Martin Scorsese on 3D

Ahead of the release of Hugo, director Martin Scorsese has been sharing his love of 3D.

Martin Scorsese

Hugo is a film that’s getting plenty of positive buzz ahead of its UK release this coming Friday. And, on the publicity trail for the movie, Martin Scorsese has been expressing his love of 3D.

According to Deadline, he said that “I have always been fascinated by it. Even before I saw 3D films, I remember getting a packet of ten postcards that were stereoscopic from the late 19th century and looking at them through a little device. Then there’s the wonderful View-Master which had beautiful stereo images. Not only did it immerse you in the picture, but was like a story. I was fascinated by depth and I placed such moments carefully in Hugo.”

Scorsese explained that he had wanted to make a 3D movie as far back as 1953 when he first saw House of Wax. But he admitted that he was sceptical about the revival of 3D and the current technology that made it popular with audiences for a time, and saw it as a gimmick. But it was James Cameron’s Avatar that changed his mind.

“There was extraordinary visual storytelling in that picture, Cameron is a great innovator and leader in cinema. It made 3D very welcoming. If you suggest 3D, from that point on, it was taken seriously.”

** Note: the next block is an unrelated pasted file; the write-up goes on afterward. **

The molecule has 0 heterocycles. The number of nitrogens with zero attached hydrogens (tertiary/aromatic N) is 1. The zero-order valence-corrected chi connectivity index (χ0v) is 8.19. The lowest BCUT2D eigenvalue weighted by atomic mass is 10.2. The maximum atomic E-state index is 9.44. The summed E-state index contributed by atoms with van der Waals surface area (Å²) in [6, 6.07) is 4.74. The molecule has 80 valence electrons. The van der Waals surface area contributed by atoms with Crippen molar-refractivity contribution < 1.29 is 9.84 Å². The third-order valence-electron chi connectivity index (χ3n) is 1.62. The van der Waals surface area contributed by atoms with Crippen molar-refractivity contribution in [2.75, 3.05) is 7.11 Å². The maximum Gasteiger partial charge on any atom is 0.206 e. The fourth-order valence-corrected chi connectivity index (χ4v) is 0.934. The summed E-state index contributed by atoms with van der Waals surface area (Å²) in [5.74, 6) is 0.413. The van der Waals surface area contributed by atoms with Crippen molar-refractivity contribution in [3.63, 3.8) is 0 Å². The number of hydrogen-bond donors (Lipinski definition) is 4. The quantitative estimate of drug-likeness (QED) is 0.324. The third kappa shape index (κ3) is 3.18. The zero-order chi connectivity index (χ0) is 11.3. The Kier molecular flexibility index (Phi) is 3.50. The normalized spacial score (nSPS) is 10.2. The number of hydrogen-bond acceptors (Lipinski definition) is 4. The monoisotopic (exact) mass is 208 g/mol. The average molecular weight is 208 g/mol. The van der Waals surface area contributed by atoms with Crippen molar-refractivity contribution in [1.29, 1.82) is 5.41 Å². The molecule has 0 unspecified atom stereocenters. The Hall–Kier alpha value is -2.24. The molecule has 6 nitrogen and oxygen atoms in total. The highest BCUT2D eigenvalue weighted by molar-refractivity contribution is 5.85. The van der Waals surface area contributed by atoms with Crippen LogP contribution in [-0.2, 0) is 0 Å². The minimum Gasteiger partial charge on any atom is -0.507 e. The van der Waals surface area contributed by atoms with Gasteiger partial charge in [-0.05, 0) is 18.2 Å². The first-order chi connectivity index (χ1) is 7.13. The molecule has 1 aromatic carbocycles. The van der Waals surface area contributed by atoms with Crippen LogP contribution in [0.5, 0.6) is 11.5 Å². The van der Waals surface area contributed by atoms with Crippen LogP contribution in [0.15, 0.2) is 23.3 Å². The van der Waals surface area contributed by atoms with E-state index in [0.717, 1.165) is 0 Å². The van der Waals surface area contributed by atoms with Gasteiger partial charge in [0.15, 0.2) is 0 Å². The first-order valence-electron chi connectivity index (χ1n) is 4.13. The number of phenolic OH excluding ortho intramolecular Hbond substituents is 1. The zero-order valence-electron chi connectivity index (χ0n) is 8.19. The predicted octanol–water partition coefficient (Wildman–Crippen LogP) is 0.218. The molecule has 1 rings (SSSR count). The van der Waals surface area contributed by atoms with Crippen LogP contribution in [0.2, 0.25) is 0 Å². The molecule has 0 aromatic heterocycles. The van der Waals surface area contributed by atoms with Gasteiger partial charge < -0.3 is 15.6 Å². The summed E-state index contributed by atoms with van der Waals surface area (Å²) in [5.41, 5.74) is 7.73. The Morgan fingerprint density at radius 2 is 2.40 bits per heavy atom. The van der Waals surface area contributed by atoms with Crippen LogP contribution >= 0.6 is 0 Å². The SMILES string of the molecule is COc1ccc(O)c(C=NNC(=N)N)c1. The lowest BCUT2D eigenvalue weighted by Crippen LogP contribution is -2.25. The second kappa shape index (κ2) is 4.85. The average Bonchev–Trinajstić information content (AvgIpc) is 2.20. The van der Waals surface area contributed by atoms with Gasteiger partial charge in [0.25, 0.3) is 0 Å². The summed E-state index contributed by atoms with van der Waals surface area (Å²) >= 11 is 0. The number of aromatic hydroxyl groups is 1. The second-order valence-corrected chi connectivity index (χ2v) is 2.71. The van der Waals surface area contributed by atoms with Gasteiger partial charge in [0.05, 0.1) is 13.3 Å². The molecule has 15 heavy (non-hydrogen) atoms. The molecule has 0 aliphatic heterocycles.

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Scorsese also had praise for others use of 3D and how it can enhance the cinematic experience.

“I just think 3D is open to any kind of storytelling. It shouldn’t be limited to fantasy or sci-fi. Look at (Werner) Herzog’s use of it (in Cave of Forgotten Dreams), Wim Wenders with Pina. It should be considered a serious narrative element and tool, especially when telling a story with depth as narrative.”

He also added discussed which of his back catalogue would have benefitted from 3D:

Aviator, maybe? Maybe Taxi Driver… because of the intimidation of the main character, his presence is everywhere, a frightening kind of presence.”

Whilst I appreciate that the reception for Hugo and its use of 3D has been largely well received, I don’t share the opinion that the director’s previous works would benefit from retrofitted 3D. Given that public favour has turned against 3D of late, too, there’s no guarantee that Scorsese will use it for his next projects, either. We wait and see.

Hugo is out in the UK on Friday, and you can read our review here.

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Deadline